A High School Student’s Tips for Going Back to School

Guest post from Teen Advisory Group member, Sahiba Baveja

Back to school seems to be that infamous time of year that many students dread. The back to school commercials remind us of the fading summer and early morning alarm clocks soon to come. However, for us students with food allergies, dealing with food allergies shouldn’t be something that anyone wants to avoid or hide as we start the year with new teachers, friends, school nurses, or even cities. Over the past 11 years, I have come up with the best tips and tricks for handling food allergies at the start of the year, and how to make the most of our allergies! I’m Sahiba Baveja, a rising senior from Florida, and this is my first year being a part of FARE’s Teen Advisory Group. I am allergic to peanuts, tree nuts, eggs and shellfish.

School can definitely be daunting at times, don’t get me wrong. New teachers, new friends, tough tests and homework assignments can be challenging, but food allergies shouldn’t be something on your list of fears. With the right attitude and resources, you can get through safely while also making the most of your school year.

It’s important that you’re not the only who has this same goal. Reaching out to school nurses or nutritionists before school starts (or as early as you can) is very helpful, as it gets you on the nurses’ radar early so that they know who you are and what your allergies are. In a TAG project I participated in this year, TAG members held presentations for staff and administration in their schools on how to operate Epi-Pens® and Auvi-Q®. Another important tip is to try and get a copy of the school lunch menu from a cafeteria manager, so if you need to buy lunch or forget your lunch, you know what options you have. Finally, the checklist below can help in making sure you are always prepared for any situation.

 

Your BTS Checklist:

Individually wrapped hand wipes:These are a go-to for any occasion, but definitely for back to school. If you are moving classes or share a locker with friends, these wipes are perfect for wiping down desks, seats, or other school facilities.

Allergy Cards: Designing a business card that lists your allergies and medical procedure is a great way to make sure teachers and peers are aware of all your allergies. I have found in the past that my teachers might forget about a certain allergy on the list, or get me mixed up with another allergic student. These cards can be put on their computer monitor or whiteboard, so it is always there as a reminder!

Storage Snack: Storage Snacks are boxed snacks that can be placed in a locker or bin that only you have access to (so that there is no contamination with someone else’s food). I keep energy bars in my personal locker, so if my classmates are eating a snack, or I get hungry during the day, I don’t have to rely on someone else for food or risk eating something that is unsafe. Make sure that your teacher is okay with you eating in class or that you have a place you can eat it!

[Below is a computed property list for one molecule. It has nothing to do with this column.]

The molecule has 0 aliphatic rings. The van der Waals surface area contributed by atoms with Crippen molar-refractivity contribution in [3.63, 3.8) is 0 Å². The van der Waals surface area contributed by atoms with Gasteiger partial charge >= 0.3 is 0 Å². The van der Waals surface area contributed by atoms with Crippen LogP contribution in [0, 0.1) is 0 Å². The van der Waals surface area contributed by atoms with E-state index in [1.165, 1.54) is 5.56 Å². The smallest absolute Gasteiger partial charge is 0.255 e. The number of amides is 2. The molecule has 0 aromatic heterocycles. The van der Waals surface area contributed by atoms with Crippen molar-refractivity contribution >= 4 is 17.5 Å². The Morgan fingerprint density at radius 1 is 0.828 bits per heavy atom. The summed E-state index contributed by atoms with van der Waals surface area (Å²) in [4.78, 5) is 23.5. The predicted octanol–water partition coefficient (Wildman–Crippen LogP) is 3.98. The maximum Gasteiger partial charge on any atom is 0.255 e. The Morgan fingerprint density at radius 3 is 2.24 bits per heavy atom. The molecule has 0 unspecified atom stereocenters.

An Allergy Associate: I always try to find someone in my class who has allergies or another food-related issue, so that we can check one another if food is being offered. One of my “allergy associates” was allergic to sesame seeds, and I helped her out by cleaning her desk where someone had a sesame bagel, so this really came in handy. If you can’t find someone with allergies, try to find someone who you can 100% rely on.

And of course, your medical equipment! Whether you self-carry or have your epinephrine and other medication at the school clinic, it is important that it is accessible to you at all times. I keep all these items in one colorful bag with some stickers that has my name and allergy card taped to the front, that way in case of an emergency, someone can easily find it. This bag can be something that you can decorate. Add as much creativity as you want to make it something you are proud of.

One of the most important lessons I have learned over time about dealing with allergies in school is finding a good balance. Always make sure that you are comfortable with the people you surround yourself with, but don’t let your school career become defined by your allergies. Finding balance between comfort and independence is very important, whether it is in your education or health. This checklist should help you find the balance where you can personalize your approach on handling food allergies and yet remain safe in school. I hope everyone has a fantastic and safe school year ahead! And a special good luck to those who are starting new schools or even going out to college.

 

Signing off for now,

Sahiba

 

For FARE’s tips on going back to school, visit our Back to School Headquarters!

Special thanks to our Back to School sponsors, Enjoy Life Foods and free2bFoods.

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